A health assistant for every practice

Every practice in England will have a healthcare assistant (HCA) in the next three years, according to a government-backed working group.

But it expects that they will be funded by individual practices rather than paid for centrally.

Professor Nigel Sparrow, deputy chairman of the RCGP, is currently working on an HCA task force for the Working in Partnership Programme (WiPP), a DoH advisory group.

He said that although HCAs were not ubiquitous as yet, neither were practice nurses 25 years ago but practices could not run without them now.

Although HCAs would have to be funded by existing staffing budgets, he thought that the resources they freed would make them a sound investment.

'Over the next two to three years I expect most practices will employ one,' said Professor Sparrow. 'It will largely be to help with quality framework targets. It is much easier to achieve a good skill mix with HCAs on board. They can help with things like smoking registers and new patient checks, leaving GPs and nurses free for other things.'

He expected that, in most cases, 'an HCA would work under the supervision of a practice nurse and do some of the things she has traditionally done' such as vaccination, taking blood and helping with minor injuries.

'I suppose they could save practices money in some circumstances, but that is not necessarily the point. It should help them to use resources more effectively,' he said.

GPC negotiator Dr Richard Vautrey said the introduction of HCAs was a relatively recent phenomenon but that it was 'certainly likely' every practice would have one in the next few years.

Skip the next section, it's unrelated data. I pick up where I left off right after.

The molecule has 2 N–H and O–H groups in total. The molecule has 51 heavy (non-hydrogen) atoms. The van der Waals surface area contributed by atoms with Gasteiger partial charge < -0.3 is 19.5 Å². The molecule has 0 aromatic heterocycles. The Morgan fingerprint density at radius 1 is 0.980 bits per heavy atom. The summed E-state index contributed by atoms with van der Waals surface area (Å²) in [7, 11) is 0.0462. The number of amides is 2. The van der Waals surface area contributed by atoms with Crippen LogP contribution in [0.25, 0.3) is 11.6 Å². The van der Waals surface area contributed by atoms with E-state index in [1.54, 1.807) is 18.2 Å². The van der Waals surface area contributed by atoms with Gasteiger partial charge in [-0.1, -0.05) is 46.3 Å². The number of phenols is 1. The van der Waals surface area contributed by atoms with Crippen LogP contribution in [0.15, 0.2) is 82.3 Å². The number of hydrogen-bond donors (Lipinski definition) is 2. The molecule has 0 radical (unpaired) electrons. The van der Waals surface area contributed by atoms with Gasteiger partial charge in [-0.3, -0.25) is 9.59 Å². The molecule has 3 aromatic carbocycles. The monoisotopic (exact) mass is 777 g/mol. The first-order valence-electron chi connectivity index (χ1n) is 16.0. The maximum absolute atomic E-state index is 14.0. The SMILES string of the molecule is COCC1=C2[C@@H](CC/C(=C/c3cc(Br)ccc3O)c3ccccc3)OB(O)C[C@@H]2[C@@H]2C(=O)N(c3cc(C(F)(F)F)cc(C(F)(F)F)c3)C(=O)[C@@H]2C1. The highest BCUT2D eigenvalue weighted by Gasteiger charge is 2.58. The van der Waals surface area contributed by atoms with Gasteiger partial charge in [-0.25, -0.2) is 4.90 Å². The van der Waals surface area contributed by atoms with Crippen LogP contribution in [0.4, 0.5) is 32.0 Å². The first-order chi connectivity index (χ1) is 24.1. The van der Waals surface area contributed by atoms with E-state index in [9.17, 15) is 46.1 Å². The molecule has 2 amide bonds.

'I think phlebotomy is one of the major drivers for their introduction due simply to the increased number of blood tests required in general practice.

'They can also take on tasks like chronic disease management and even stock taking.'

His comments came as WiPP launched a tool kit of best practice for how to employ and use an HCA to greatest effect.

The tool kit covers nine major areas of employing an HCA in a GP practice, including their core competencies, professional development, career development and potential role in improving clinical quality.

Paul Vaughn, the WiPP project manager, stressed the importance of central guidance on HCA employment because they were currently employed on an ad hoc basis with no record of numbers or locations in the NHS.

'HCAs are an important element to skill mix,' he added. 'As the practice nurse role within primary care is afforded more opportunities to expand, there are more openings for the delegation of a greater range of tasks to HCAs.'

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